Great Lakes Waterfront Trail expanding through Seguin, Muskoka
The Great Lakes Waterfront Trail will be extending through Muskoka and Parry Sound. (Supplied graphic from WaterfrontTrail.org)
SEGUIN, ON – The Great Lakes Waterfront Trail will be expanding through Seguin Township and Muskoka.
The over 3,000-kilometre path connects 140 communities and First Nations along the Canadian Shores of the Great Lakes Region. A group called the Waterfront Regeneration Trust has made the trail a focus of its fundraising and stewardship since 1992.
On July 15th Seguin Council showed its support in expanding the trail through the area. Mayor of Seguin Ann MacDiarmid says it will link communities and help bring new cycling visitors to the region.
“We have been approached by the Waterfront Regeneration Trust, as their most recent effort is to extend the Great Lakes Waterfront Trail through Simcoe County, the District of Muskoka, and the Parry Sound District to Sudbury,” said MacDiarmid. “This will connect a further 22 communities and First Nations through some of Ontario’s most iconic geography via 650 kilometers of signed cycling routes.”
Within the Township of Seguin, the proposed route will be located on the Lake Joseph Road, Rankin Lake Road and Oastler Park Drive. The portion of the cycling route on Rankin Lake Road would be seasonally closed during the winter and signed accordingly.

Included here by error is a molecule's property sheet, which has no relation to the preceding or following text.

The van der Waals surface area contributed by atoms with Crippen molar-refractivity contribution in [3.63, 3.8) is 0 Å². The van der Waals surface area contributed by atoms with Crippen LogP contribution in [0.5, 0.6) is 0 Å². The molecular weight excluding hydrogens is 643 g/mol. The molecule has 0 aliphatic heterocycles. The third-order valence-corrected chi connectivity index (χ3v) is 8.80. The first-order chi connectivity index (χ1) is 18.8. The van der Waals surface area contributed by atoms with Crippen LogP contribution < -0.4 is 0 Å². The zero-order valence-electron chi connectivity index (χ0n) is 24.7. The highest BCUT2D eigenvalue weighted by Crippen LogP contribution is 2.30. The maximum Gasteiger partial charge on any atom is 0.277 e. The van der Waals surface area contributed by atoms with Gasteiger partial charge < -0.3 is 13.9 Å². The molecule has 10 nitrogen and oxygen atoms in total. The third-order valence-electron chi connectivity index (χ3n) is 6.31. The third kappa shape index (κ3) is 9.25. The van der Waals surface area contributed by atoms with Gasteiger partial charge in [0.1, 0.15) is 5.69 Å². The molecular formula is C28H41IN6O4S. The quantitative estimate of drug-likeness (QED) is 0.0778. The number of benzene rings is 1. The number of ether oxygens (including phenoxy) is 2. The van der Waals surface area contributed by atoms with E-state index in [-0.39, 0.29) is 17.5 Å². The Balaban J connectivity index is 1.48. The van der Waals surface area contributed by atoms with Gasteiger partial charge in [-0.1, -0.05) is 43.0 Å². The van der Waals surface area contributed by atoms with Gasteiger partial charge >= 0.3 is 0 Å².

“The expansion of the Trail through our Municipality brings with it great opportunity to welcome new visitors to our area and showcase all that Seguin has to offer,” said MacDiarmid. “The trail also promotes healthy lifestyle options, vows to protect the physical, natural & cultural attributes of the environment, promotes economic activities and employment, and promotes greater awareness of the responsible recreational use of our waterfront. This is yet another avenue for Seguin to promote our vision of being – The Best Natural Place to Be.”
When the trail is complete it will also finish the Georgian Bay Cycling Route along the Great Lakes Waterfront Trail. The Trail has served as a catalyst for ecological health, community renewal and economic vitality in many of the communities it joins.
For more information on the trail, you can click here.